The above answers are both very helpful. Perhaps additional specifics may be, as well. I always encourage a multi-step process in these matters.
First, make a formal "sit-down" appointment with the physician to voice your concerns. Bring a support person with you, so that you are not alone in expressing your views and it is clear that someone else is aware of the issues. The appointment is important to ensure that your concerns are not relegated to a "hallway chat" where the discuss may be overly rushed or distracted by other obligations or interruptions. Such a meeting may also reveal underlying disagreements about treatment, etc, that can then be promptly addressed and resolved.
Second, if the formal discussion does not succeed, request an "ethics consultation" on the matter. Nearly all hospitals today have ethics committees, with members on-call to provide consultation and support to patients, families, and physicians. Sometimes a brief intervention by an ethics committee member is all that is necessary.
Third, if a "consultation" does not resolve the concern, request a full Ethics Committee review. This requires a full quorum of committee members to address the concern. Most committees have a diverse membership, and special training on advance directive matters. Other options include contacting the hospital's "Patient Assistance" department, and/or contacting a local health care "ombudsman" to intervene.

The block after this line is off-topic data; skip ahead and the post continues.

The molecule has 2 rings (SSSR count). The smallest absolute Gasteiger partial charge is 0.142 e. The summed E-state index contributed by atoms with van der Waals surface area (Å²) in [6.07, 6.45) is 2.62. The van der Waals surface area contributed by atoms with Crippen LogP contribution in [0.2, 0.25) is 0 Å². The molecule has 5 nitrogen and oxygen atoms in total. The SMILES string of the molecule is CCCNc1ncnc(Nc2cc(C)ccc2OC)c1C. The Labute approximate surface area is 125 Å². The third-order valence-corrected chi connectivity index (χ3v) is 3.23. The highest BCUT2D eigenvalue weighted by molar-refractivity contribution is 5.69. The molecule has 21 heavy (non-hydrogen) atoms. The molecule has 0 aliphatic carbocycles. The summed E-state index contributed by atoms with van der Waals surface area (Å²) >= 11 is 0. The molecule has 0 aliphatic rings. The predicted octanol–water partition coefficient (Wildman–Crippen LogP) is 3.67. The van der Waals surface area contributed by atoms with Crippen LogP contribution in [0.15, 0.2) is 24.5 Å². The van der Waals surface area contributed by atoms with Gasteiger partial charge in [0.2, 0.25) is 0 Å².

Finally (and reserved to last) are steps such as lodging a formal complaint with hospital administration, contacting the local medical board, or seeking formal legal advice to press the matter.
Advance directives are legal documents, and they should always be honored. Those named by the patient to ensure their wishes are honored have an obligation to honorably discharge the duty.
One final note. Having an advance directive that is very clearly written, and that very plainly spells out the role and authorities of the person named can be particularly helpful. An example is the Lifecare Advance Directive (see: www.LifecareDirectives.com). Where more vague standard directives are used, additional supporting material such as that found via the American Bar Association "toolkit" can be helpful, as well (see: http://www.abanet.org/aging/toolkit/home.html). Exploring all document options in advance can help avoid similar problems in the future.
-- JT McKay, PhD